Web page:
Even those Russian media outlets that are generally considered ‘liberal” (they usually dislike the term “oppositional”) have also accepted Crimea’s annexation — as well as most of the rhetoric that came with it — without much of a fuss. The Dozhd TV channel, RBK (even before changes to its editorial staff) and Meduza, which is based in Latvia and not subject to Russian law, all routinely refer to Crimea as Russian territory. They usually argue that this is required by Russian law, and that failing to do so is fraught with strict penalties. But this sounds like an excuse — after all, the law doesn’t require Meduza to include Crimea in its online knowledge test of Russia’s cities (though this was changed after public criticism), nor to call the annexation an act of “reunification” (although such references have also been amended).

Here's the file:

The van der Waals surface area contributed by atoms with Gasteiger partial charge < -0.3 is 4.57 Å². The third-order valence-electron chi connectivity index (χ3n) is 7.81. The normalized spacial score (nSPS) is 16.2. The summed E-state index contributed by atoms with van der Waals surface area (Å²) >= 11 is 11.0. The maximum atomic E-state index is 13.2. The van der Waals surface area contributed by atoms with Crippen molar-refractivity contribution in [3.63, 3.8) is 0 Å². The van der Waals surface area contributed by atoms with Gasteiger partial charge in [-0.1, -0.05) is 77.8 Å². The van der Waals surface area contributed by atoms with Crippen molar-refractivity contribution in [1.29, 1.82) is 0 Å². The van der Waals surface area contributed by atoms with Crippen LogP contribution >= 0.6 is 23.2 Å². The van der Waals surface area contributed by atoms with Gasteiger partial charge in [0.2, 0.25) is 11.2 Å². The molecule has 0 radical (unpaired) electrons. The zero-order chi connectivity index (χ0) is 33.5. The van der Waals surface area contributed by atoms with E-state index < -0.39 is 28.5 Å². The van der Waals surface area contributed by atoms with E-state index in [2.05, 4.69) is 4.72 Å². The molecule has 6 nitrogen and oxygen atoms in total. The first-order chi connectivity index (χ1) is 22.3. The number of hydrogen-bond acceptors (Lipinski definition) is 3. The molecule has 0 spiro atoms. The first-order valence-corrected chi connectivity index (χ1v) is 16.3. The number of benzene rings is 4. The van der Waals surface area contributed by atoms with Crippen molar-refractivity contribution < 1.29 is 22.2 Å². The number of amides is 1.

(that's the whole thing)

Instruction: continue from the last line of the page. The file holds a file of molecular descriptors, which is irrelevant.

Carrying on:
At the same time, Russian journalists usually see no problem in flagrantly violating Ukrainian law by flying to Crimea directly from Russia (Ukrainian law permits entry to the peninsula only through the checkpoint at Perekop). Even an employee of Deutsche Welle, Yuri Resheto, has done this — it’s cheaper, quicker, and simpler, while following Ukrainian law is cumbersome, inconvenient and far from obligatory.

The annexation of Crimea has revealed not only the true scale of imperialist sympathies in Russian society, but the special role Crimea plays in Russians’ understanding of themselves as a society and a nation

Once you’re there, you can write as many critical reports as you like about violations of human rights in occupied Crimea. But that doesn’t change the fact that respecting Ukrainian laws, even if inconvenient, is an important symbolic recognition of Ukrainian sovereignty over the peninsula. It’s a fact that few people in Russia are prepared to recognise.